Schedule of games:
Game 1: Wed Oct 24 8:35PM (@BOS); Jeff Francis vs Josh Beckett
Game 2: Thu Oct 25 8:30PM (@BOS); TBA
Game 3: Sat Oct 27 (@COL)
Game 4: Sun Oct 28 (@COL)
Game 5: Mon Oct 29 (@COL)
Game 6: Wed Oct 31 (@BOS)
Game 7: Thu Nov 1 (@BOS)
The Red Sox have yet to announce the starting rotation for the Series, because they have to decide whether it’ll be Curt Schilling or Tim Wakefield in Game 2, with the other pitcher likely starting in Game 4 in Colorado. Schilling is 4-4 with a 5.51 ERA lifetime in Colorado, and Wakefield is 0-2 with a 9.31 ERA in two career starts there, not a fun choice to be making. Should he start a mile high, the thin air at Invesco should cause his knuckleball to lose a little bit of its movement. The Rockies could be taking batting practice on Wake if that happens. On the other hand, Wakefield dazzled the Colorado lineup at Fenway back in June, and could do it again.
There is a little more story line between these teams. Apparently, the rumored deal of Todd Helton for Mike Lowell and Julian Tavarez earlier this year was a done deal, but the Sox balked at the last minute when Dan O’Dowd asked for one of Jacoby Ellsbury, Clay Buchholz or Manny Delcarmen to be included in the deal. What a different season that would have been.
My prediction? Sox in 6.
Setting the Roster
I don’t expect any changes to the roster for the World Series. Personally, I wouldn’t mind swapping out Javier Lopez with Tavarez, but it’s tough to remove a guy at this point, when he’s contributed to the team’s success. Taking away his shot to play in a World Series is a tough one. Call me crazy, but I actually think Eric Gagne could prove useful against a National League team, though I wouldn’t ask him to hold a pressure situation any time soon.
Keys to the Series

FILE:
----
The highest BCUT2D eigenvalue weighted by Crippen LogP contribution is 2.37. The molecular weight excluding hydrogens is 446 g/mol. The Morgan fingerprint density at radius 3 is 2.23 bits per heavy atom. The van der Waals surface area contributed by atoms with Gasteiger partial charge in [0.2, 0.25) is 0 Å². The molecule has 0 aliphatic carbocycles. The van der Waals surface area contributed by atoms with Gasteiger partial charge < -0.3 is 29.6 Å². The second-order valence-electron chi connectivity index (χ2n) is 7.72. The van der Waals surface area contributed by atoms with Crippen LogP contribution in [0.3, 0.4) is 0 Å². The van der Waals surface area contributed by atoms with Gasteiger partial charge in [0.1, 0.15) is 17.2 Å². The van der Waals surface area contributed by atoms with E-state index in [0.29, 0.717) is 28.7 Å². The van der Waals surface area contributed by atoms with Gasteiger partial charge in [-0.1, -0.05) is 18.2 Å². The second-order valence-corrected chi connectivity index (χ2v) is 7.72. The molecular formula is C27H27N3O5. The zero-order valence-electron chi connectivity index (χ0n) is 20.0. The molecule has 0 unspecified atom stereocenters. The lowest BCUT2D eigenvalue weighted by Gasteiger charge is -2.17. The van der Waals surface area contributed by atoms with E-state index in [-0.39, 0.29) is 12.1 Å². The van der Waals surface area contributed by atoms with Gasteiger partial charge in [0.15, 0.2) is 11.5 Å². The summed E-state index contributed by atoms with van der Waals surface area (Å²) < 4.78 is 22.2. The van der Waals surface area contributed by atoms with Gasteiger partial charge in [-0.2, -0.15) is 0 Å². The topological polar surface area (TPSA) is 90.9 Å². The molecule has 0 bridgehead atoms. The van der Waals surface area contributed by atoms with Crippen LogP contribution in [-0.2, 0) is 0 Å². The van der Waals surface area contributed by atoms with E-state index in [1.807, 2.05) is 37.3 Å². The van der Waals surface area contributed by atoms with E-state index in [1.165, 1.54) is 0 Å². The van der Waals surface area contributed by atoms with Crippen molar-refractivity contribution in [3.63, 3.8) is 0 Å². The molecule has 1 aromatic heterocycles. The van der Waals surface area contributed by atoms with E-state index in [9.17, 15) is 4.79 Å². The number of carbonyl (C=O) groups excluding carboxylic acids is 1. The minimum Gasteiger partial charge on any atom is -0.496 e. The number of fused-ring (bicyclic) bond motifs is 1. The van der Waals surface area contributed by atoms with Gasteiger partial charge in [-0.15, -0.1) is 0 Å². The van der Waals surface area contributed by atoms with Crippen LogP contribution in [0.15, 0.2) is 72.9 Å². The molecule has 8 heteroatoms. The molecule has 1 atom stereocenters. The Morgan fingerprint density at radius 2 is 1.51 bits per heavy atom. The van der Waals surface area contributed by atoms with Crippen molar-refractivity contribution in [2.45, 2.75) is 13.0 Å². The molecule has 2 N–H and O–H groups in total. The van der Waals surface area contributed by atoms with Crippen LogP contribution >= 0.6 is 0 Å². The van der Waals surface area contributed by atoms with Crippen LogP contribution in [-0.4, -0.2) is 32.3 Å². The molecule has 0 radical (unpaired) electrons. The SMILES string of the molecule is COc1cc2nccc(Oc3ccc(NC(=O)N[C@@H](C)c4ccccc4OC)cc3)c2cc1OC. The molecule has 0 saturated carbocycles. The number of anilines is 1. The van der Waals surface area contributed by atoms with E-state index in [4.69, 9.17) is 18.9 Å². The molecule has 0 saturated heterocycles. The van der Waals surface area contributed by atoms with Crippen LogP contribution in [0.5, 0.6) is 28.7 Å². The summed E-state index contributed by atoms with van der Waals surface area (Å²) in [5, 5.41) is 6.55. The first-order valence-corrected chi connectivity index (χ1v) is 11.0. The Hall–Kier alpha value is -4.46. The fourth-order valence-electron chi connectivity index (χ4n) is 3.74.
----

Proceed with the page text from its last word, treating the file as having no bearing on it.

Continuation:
The Rockies come in as hot as humanly possible. Everyone knows about them winning 21 of their last 22 games; that’s an amazing streak, especially to continue that in the playoffs is unheard of. And if you thought Cleveland was a young team, get ready for a shock. You might not recognize a good 3/4 of their team, unless you follow fantasy baseball. So how are they doing it? As a team, they scored the second most runs, led the NL in batting average at .280, tied for the league lead with a .354 OBP. The Rockies boast a very young rotation that has just come together in the last months of the season, and a solid bullpen with a lot of power arms. They came in 8th in the NL with a team ERA of 4.32, which is not bad, considering they play at altitude, where balls tend to carry well. They have taken to storing all of their baseballs in a Humidor, which ensures that the balls do not dry out and carry even further in the thin mountain air. While they do have good stuff, their pitching staff is not a strikeout staff; they rely on getting ground balls from their sinkerball pitchers. Having swept the NLCS about a week ago, Colorado is very well-rested, and we have to count on them having gotten a little rusty in the mean time.
This young rotation has been on fire in the playoffs, with everyone contributing. Jeff Francis is a really tough lefty who I predict will give Sox hitters fits. He’s got great command of a low 90s fastball and a biting curve that’s tough to gauge. Their #2, Aaron Cook is a fireballer, and he throws perhaps the heaviest sinker in the majors right now. Then there’s 23-year old Ubaldo Jimenez, who throws high-90s and has a nasty curveball to go with it. He also throws a pretty decent changeup. Josh Fogg is a journeyman, really, and a control/finesse pitcher who we should be able to hit well, should they use him. Franklin Morales is a quality lefty that they will likely move to the bullpen, with the return of Cook.